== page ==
November 6, 2018 - MAXXI - National Museum of XXI Century Arts - Paolo Pellegrin: Un'Antologia
November 6, 2018

MAXXI - National Museum of XXI Century Arts

Paolo Pellegrin, "Kurdish peshmerga mourn the death of one of their comrades, a tank driver killed by an ISIS sniper, as they were about to leave Bashiqa after a day of battle," Iraq 2016 © Paolo Pellegrin/Magnum Photos.

Paolo Pellegrin
Un'Antologia
November 7, 2018–March 10, 2019

MAXXI - National Museum of XXI Century Arts
Via Guido Reni 4A
00196 Rome
Italy
Hours: Tuesday–Sunday 11am–7pm,
Saturday 11am–10pm

www.maxxi.art
Facebook / Twitter / Instagram / YouTube / #PaoloPellegrinExhibit

Over 150 images by the great photographer recounting people, wars, humanitarian emergencies and the relationship between the human condition and nature

He has travelled throughout the world with his camera, recounting people, wars and humanitarian emergencies, along with stories of great poetry and extraordinary, pulsating nature. He has won 10 World Press Photo Awards and numerous other prestigious prizes throughout the world, including the Eugene Smith Grant in Humanistic Photography and the Robert Capa Gold Medal Award. He is profoundly interested in people and their relationships with places, events and their fellow humans. Paolo Pellegrin (Rome, 1964) is one of the most important photographers on the international scene, to whom MAXXI is devoting a major exhibition, curated by Germano Celant, in the museum’s stunning Gallery 5.

Entitled Paolo Pellegrin. Un'antologia, the exhibition is the fruit of two years of intensive work on the photographer’s archive and traces through more than 150 images, including numerous previously unseen works and a number of videos, a 20-year period in his career, from 1998 to 2017. It represents an invaluable introduction to his creative and documentary career and an opportunity to explore the issues that underlie his work in which the vision of the reporter and the visual intensity of the artist entwine and become one.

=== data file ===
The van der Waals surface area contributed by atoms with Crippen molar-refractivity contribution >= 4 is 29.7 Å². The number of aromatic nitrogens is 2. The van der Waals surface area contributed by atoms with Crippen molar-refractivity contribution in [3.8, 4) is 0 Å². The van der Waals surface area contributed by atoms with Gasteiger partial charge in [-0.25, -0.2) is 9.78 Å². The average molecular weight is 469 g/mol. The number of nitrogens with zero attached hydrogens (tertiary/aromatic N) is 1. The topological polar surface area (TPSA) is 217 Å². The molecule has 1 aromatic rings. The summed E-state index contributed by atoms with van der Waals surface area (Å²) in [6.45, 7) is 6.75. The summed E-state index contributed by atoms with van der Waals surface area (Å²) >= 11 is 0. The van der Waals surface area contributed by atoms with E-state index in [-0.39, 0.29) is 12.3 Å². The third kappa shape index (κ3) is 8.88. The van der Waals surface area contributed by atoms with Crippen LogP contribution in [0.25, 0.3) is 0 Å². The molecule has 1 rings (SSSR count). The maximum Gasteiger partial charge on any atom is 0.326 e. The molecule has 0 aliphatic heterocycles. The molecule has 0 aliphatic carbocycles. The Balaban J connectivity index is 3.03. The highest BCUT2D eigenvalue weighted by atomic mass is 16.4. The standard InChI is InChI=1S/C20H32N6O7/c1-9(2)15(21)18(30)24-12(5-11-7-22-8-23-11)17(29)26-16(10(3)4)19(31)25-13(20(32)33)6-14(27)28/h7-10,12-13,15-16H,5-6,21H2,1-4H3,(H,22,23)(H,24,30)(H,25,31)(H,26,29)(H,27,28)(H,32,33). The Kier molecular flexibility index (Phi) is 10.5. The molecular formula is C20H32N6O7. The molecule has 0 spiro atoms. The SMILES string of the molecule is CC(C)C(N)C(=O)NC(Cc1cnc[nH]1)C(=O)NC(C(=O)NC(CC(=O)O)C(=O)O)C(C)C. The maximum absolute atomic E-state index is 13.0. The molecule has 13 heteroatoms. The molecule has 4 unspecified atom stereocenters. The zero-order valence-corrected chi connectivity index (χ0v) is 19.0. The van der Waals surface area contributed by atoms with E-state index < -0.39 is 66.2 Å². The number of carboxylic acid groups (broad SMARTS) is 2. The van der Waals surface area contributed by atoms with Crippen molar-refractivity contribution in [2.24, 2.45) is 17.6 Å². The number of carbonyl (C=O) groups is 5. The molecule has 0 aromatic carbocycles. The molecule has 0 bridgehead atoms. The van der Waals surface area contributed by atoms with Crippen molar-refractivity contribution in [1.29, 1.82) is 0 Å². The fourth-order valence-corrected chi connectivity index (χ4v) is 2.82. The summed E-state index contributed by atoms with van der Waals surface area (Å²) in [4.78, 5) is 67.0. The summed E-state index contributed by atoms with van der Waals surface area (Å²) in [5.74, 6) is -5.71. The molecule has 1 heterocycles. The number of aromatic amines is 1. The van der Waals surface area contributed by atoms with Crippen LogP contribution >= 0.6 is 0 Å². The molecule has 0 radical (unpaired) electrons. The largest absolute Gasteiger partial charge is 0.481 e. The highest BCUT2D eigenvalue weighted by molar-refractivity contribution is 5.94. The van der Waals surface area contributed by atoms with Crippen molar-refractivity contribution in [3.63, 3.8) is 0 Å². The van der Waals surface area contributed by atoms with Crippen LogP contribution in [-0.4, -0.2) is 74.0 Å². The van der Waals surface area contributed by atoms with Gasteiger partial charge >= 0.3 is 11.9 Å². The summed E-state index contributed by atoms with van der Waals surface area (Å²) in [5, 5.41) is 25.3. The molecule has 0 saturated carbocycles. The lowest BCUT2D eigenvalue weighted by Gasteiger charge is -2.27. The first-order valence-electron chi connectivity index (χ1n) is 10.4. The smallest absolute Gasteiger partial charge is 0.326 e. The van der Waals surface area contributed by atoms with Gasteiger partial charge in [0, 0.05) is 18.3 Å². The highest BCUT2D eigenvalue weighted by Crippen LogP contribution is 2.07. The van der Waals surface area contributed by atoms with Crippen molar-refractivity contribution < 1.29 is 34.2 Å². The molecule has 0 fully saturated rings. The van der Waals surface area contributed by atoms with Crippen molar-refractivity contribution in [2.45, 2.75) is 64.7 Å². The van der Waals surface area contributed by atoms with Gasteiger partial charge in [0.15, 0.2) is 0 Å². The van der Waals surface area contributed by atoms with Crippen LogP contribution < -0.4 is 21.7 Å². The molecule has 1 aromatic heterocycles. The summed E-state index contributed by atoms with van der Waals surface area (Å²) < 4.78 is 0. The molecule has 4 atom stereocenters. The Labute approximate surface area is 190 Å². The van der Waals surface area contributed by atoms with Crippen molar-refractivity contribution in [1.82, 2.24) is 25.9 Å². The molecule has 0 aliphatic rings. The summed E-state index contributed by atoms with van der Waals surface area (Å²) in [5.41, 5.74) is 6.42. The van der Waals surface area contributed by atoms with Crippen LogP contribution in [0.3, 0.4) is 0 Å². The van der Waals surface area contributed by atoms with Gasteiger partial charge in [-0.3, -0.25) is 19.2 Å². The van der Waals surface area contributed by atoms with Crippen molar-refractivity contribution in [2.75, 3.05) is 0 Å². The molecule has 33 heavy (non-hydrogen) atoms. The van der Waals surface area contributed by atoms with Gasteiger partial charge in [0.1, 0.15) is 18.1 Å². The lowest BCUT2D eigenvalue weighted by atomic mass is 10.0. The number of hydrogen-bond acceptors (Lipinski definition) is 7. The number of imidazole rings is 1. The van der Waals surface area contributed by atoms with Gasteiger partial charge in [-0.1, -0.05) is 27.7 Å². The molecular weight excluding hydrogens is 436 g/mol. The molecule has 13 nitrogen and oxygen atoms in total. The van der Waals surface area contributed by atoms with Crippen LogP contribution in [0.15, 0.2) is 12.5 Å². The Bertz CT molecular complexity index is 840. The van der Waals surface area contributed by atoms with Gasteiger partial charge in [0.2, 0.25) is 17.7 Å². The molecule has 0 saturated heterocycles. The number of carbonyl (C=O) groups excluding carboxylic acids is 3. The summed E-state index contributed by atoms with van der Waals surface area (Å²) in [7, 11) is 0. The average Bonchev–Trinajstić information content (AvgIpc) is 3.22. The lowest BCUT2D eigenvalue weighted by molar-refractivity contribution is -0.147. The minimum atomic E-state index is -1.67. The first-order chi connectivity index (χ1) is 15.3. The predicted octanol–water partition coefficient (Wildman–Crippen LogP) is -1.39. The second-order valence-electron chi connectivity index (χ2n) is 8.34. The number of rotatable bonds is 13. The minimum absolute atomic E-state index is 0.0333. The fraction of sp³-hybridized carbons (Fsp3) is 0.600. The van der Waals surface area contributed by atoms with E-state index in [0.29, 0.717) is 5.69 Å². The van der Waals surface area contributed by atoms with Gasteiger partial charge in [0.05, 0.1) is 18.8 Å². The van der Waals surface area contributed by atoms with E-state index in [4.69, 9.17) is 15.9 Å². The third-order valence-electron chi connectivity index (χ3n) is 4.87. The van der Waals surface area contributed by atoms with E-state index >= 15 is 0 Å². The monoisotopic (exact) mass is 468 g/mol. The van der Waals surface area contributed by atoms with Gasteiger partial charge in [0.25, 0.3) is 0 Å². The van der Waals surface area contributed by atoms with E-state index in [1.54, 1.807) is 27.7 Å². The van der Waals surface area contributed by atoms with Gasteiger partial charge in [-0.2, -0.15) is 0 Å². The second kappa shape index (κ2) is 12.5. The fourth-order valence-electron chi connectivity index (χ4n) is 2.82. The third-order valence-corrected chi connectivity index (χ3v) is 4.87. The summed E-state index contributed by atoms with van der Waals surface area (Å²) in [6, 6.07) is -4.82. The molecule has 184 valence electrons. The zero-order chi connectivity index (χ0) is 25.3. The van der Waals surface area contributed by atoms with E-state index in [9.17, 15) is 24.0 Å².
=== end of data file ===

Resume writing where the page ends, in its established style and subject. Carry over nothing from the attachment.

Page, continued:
The immersive and engaging exhibition layout is articulated between the two extremes of light and dark. The initial section is dark. The colour black dominates, populated by the stories of human suffering: the wars, the tensions, the destruction, but also the intimate beauty of mankind in the expression of its deepest emotions. The second part is instead characterised by a luminous space in which prevail images of nature that in its majesty and distance seems to recall the fragility of the human condition.

The two parts of the exhibition are connected by a passage that takes the visitor behind the scenes of Pellegrin's visual research: drawings, notebooks, notes and snapshots document the complexity of a creative process that is based above all on research, knowledge and preparation. Pellegrin considers photography to be a language composed simultaneously of rules and instinct. It is rooted in years of study around the image, the vision, the gaze: all aspects that the photographer has trained from the outset of his career through his interest in literature, the history of art, architecture, film and of course the work of the great masters of photography.

On the occasion of the exhibition, there will also be a preview of the first part of the photographic project realised by Paolo Pellegrin at L’Aquila last January, within the ambit of the photographic commission entrusted to MAXXI. Gallery 1 on the ground floor will be featuring a polyptych composed of a series of images in high contrast black and white that portray corners and details of what is a still wounded city. The other part of this work is composed of large format colour photographs in which Pellegrin, venturing outside the city, photographed the countryside and the mountains around L’Aquila during the course of a night illuminated only by the moon. These images will be exhibited for the first time at Palazzo Ardinghelli on the occasion of the inauguration of MAXXI L’Aquila in 2019, a project entrusted to the Fondazione MAXXI by MiBAC in order to contribute to the rebirth of the area through culture.

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